Subject RE: [Firebird-Java] Possible memory leak in EncodingFactory ?
Author Rick Debay
Encoding_OneByte would have to be changed, probably for the better. Buffers are created that would be stepped on in a multithreaded environment, and they aren't needed. The method encodeToCharset(String) should be doing the work in the result buffer that's created, and decodeFromCharset(byte[]) should just create one on the stack.

Oh, and the quick hack would need to be cleaned up:

private static Map encodingCache = new HashMap();
public static syncronized Encoding getEncoding(String encoding)
Encoding e;

if ( encoding == null )
encoding = defaultEncoding;

e = encodingCache.get(encoding);
if ( e == null )
e = createEncoding(encoding);
encodingCache.put(encoding, e);
return e;

//return createEncoding(encoding);

-----Original Message-----
From: [] On Behalf Of chiss14
Sent: Friday, June 02, 2006 3:26 PM
Subject: [Firebird-Java] Possible memory leak in EncodingFactory ?

Hello everyone,

I ran into a problem using JayBird v2.0.1 with the embedded version of FireBird. It could very well be that I'm not using the right technique to query the db, I'm still quite new with this.

Anyway, a part of my application was doing a lot of plain SQL select and I was always running out of memory.

Using NetBeans's profiler, I found that there was close to 7000 instances of Encoding_cp1252 ... So I went to get the source code, found the beta 2.1.0 and traced my problem to the EncodingFactory class. It seems like its always returning new instances of Encoding_xxxx (which I guess in normal circumstances are getting cleaned up by the GC, but this wasn't happening in mine ;-) ).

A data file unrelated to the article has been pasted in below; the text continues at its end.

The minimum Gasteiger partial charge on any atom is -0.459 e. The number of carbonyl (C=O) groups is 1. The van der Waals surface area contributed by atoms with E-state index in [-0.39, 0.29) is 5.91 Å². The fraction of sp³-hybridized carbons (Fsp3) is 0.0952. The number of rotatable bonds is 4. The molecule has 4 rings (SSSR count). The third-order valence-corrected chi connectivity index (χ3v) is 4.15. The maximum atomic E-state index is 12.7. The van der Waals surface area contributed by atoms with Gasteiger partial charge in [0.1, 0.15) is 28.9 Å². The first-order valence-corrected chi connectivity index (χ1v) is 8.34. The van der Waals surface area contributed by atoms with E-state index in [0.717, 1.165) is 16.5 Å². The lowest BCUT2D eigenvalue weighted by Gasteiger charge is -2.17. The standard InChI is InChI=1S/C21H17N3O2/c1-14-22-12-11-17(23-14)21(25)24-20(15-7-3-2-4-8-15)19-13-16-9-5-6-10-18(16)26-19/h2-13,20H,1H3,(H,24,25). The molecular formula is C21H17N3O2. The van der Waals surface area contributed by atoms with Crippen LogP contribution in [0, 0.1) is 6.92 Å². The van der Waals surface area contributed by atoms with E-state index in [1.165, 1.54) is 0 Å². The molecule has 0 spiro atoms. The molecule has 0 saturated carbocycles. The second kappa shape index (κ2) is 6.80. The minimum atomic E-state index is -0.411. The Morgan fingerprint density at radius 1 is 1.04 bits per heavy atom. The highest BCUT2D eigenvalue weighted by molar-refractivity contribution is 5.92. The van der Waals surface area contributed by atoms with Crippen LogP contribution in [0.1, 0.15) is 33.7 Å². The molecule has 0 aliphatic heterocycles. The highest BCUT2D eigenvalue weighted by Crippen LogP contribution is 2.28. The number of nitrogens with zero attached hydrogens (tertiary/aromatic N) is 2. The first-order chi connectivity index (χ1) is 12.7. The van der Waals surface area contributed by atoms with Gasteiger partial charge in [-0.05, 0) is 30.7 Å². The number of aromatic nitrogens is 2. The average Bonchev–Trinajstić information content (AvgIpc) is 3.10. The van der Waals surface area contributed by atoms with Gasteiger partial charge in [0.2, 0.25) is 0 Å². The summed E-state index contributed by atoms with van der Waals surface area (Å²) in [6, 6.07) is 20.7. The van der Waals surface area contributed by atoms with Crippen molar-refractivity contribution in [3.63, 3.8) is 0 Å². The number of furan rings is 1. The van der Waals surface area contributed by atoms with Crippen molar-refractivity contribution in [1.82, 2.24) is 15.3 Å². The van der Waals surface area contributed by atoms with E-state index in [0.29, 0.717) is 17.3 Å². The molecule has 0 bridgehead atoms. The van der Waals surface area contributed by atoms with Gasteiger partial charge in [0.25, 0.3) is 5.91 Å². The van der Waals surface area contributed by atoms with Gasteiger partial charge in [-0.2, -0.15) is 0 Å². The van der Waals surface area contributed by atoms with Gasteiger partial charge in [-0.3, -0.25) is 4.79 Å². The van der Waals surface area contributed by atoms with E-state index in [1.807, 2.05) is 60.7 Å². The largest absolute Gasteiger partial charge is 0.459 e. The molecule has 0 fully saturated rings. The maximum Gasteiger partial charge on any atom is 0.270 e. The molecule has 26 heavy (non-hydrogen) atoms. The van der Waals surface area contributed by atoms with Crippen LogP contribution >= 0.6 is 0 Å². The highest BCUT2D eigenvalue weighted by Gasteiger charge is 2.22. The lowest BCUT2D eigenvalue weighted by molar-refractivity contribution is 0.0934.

So to make a long story short, I looked what the Encoding_xxx classes were doing, assumed they only perform "translation" work, i.e. could be reused easily. So I did the following quick hack :

private static HashMap encodingCache = new HashMap();

public static Encoding getEncoding(String encoding){

if (encoding == null) encoding = defaultEncoding;

if (!encodingCache.containsKey(encoding))

return (Encoding)encodingCache.get(encoding);

//return createEncoding(encoding); }

...and this works like a charm! My (quite limited) tests looked ok, no adverse effects were observed. My memory usage is down (like, waaaaay down), which is all I wanted. Maybe this cache should go in a HashTable instead of an HashMap in a multithreaded context, I just don't know enough about JayBird's code.

Any thoughts ?


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